Smoked salmon is a timely process, but is low maintenance. Oh, and it tastes really good, too!

Smoked salmon is my favorite way to eat this fish (although grilled on a cedar plank is a close second). The texture of the salmon and smokey goodness infused provide a different element that baking in the oven just can’t match. In this recipe post, I’ll go over the brining, drying, and smoking of the salmon. While the overall time will take many hours, the labor is minimal and the results are outstanding!

This video walks you through the process!

Brining the Salmon

To make the brine, you’ll need to start with four cups of water and one cup of soy sauce. Then add 1/4 cup kosher salt, 1/2 cup brown sugar, two cloves minced garlic, 1/2 teaspoon onion powder and 1/2 teaspoon ground ginger. Mix all of the ingredients together in a medium-sized mixing bowl until no granules remain at the bottom of bowl.

Brine ingredients. Not pictured: water.

As far as a container to hold the salmon and the brine, it depends on the size of the salmon fillet. A 13″ x 9″ pan should be fine, especially if you cut the salmon into sections beforehand. Also, you need to make sure you can fit container in your fridge. If not, then put in a cooler with some ice (make sure the cooler isn’t stored in a hot place). Brine for a total of eight hours.

Developing the Pellicle

After brining, remove the salmon fillet from the solution and rinse briefly. If you don’t, then the outside of the salmon will taste a wee bit salty. Pat dry with a paper towel and then place the fillet(s) on a cooling rack and in the fridge for five hours. In my experience, no excess drips from the salmon during this time. If you are concerned, place a cutting board underneath the cooling rack to be safe.

Placing the salmon in the fridge on a rack to cool for hours helps it develop a pellicle. The pellicle is a thin layer of protein on the surface of the meat. This pellicle is great for absorbing smoke. Hence, this process is vital for smoked salmon to be…well, smoked.

Smoking the salmon

Brush the salmon once an hour with maple syrup to give it that glaze.

Speaking of smoked, let’s get the grill going! Preheat your grill to 170 degrees over indirect heat, using pecan wood. Keep the salmon on the cooling rack and place in the grill and let smoke until internal temps reach around 140 degrees. This will take around four hours. Each hour while the salmon is on the grill, brush maple syrup on the fillets, coating the top and sides. I highly recommend using a digital thermometer, like the Thermapen Mk4 from Thermoworks, to monitor temps during the process.

With most meats, I recommend a resting period before digging in. But this smoked salmon can be eaten right away! The smoked salmon should have a flaky texture when you dig in with a fork. My family agrees this is their favorite way I cook salmon and your family and friends might feel the same!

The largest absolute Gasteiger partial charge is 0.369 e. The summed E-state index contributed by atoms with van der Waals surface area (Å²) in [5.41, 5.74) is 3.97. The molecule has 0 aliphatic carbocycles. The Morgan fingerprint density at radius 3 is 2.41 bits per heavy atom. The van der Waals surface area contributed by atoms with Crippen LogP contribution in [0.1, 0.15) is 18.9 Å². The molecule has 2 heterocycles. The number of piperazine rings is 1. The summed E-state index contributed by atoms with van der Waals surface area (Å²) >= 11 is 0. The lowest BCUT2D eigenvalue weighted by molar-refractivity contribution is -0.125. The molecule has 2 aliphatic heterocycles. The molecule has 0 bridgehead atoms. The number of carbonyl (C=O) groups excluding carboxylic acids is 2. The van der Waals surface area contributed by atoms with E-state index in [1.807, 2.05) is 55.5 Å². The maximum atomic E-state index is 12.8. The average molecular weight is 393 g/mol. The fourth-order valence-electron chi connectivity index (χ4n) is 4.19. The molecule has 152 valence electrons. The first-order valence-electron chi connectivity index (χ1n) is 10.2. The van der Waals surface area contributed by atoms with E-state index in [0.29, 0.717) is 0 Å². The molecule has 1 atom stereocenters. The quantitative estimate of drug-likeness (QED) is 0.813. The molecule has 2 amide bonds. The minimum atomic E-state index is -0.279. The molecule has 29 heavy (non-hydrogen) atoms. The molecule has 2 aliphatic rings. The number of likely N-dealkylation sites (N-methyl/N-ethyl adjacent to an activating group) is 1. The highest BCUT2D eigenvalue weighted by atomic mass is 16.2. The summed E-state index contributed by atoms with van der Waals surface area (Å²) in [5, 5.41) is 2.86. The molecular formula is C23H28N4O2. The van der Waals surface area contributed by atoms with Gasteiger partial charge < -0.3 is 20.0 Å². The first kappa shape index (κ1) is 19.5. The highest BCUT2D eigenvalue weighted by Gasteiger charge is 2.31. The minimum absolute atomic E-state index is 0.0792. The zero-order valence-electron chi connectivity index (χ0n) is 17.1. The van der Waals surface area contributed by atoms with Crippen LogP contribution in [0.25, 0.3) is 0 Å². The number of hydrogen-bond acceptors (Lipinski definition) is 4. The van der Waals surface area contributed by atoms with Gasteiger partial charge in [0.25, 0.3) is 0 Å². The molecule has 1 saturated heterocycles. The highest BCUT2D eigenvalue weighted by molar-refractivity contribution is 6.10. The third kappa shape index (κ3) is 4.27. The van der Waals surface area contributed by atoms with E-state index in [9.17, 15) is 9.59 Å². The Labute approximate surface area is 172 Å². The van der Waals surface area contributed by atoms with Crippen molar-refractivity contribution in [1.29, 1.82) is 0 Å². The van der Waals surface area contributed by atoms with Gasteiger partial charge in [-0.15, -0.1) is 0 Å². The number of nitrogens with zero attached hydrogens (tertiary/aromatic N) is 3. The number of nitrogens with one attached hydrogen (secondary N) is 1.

The recipe!

Yield: Four servings

Maple Glazed Smoked Salmon

Smoked Salmon fillet finished

Smoked salmon is a process that involves hours of brining, cooling, and smoking, but is mostly hands-off and low maintenance. This maple glazed smoked salmon just might become your favorite way to eat this fish!

Prep Time 13 hours
Cook Time 4 hours
Total Time 17 hours


  • 1 salmon fillet (16 oz)
  • 4 Cups warm water
  • 1 Cup soy sauce
  • 1/2 Cup brown sugar
  • 1/4 Cup kosher salt
  • 2 cloves garlic, minced
  • 1/2 teaspoon onion powder
  • 1/2 teaspoon ground ginger
  • 1/4 Cup maple syrup


  1. In medium-sized bowl, combine water, soy sauce, kosher salt, brown sugar, minced garlic, onion powder, and ground ginger. Stir until dissolved.
  2. Place salmon in 13" x 9" container and pour in solution. Place container in refrigerator for eight hours. Rinse salmon when done brining and place on cooling rack. Place back in refrigerator for five hours.
  3. Preheat grill to 175 degrees over indirect heat, using pecan wood for smoke. Keep salmon on cooling rack and place in grill for four hours, brushing with maple syrup once an hour. Smoke until internal temp reaches 140 degrees.


1. If you salmon fillet is too big for container (for brining), slice into smaller serving portions.

2. Salmon is technically ready to eat at 125 degrees internal temp, but 140 would seem appropriate for the smoking process.

3. Smoked salmon should have a flaky texture when digging in with a fork.

Nutrition Information:



Serving Size:

4 oz

Amount Per Serving: Calories: 180Total Fat: 5gSaturated Fat: 1gCholesterol: 27mgSodium: 2267mgCarbohydrates: 2gFiber: 0gSugar: 13gProtein: 21g

Nutrition information isn’t always accurate.

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